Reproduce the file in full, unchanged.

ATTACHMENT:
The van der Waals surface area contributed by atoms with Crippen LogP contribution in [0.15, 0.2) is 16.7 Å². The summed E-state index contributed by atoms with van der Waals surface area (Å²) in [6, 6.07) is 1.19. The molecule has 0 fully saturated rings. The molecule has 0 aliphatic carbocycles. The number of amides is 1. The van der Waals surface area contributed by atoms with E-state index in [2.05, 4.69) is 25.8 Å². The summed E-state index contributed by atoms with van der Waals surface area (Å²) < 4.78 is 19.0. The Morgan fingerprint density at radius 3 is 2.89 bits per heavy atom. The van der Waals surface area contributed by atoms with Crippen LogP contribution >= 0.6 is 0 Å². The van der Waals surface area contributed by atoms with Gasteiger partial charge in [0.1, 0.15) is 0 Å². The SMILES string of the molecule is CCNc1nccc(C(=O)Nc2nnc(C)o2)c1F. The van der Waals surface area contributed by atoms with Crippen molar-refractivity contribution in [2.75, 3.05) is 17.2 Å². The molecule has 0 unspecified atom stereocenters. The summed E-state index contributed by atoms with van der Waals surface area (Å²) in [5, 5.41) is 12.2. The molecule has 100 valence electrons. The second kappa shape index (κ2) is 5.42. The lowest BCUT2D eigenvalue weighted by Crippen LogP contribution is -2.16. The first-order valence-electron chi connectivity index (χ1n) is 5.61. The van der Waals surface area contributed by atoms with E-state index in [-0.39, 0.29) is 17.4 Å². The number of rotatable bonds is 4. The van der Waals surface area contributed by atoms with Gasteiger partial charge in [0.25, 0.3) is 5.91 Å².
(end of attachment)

The van der Waals surface area contributed by atoms with Crippen LogP contribution in [0.15, 0.2) is 16.7 Å². The summed E-state index contributed by atoms with van der Waals surface area (Å²) in [6, 6.07) is 1.19. The molecule has 0 fully saturated rings. The molecule has 0 aliphatic carbocycles. The number of amides is 1. The van der Waals surface area contributed by atoms with E-state index in [2.05, 4.69) is 25.8 Å². The summed E-state index contributed by atoms with van der Waals surface area (Å²) < 4.78 is 19.0. The Morgan fingerprint density at radius 3 is 2.89 bits per heavy atom. The van der Waals surface area contributed by atoms with Crippen LogP contribution >= 0.6 is 0 Å². The van der Waals surface area contributed by atoms with Gasteiger partial charge in [0.1, 0.15) is 0 Å². The SMILES string of the molecule is CCNc1nccc(C(=O)Nc2nnc(C)o2)c1F. The van der Waals surface area contributed by atoms with Crippen molar-refractivity contribution in [2.75, 3.05) is 17.2 Å². The molecule has 0 unspecified atom stereocenters. The summed E-state index contributed by atoms with van der Waals surface area (Å²) in [5, 5.41) is 12.2. The molecule has 100 valence electrons. The second kappa shape index (κ2) is 5.42. The lowest BCUT2D eigenvalue weighted by Crippen LogP contribution is -2.16. The first-order valence-electron chi connectivity index (χ1n) is 5.61. The van der Waals surface area contributed by atoms with E-state index in [-0.39, 0.29) is 17.4 Å². The number of rotatable bonds is 4. The van der Waals surface area contributed by atoms with Gasteiger partial charge in [0.25, 0.3) is 5.91 Å².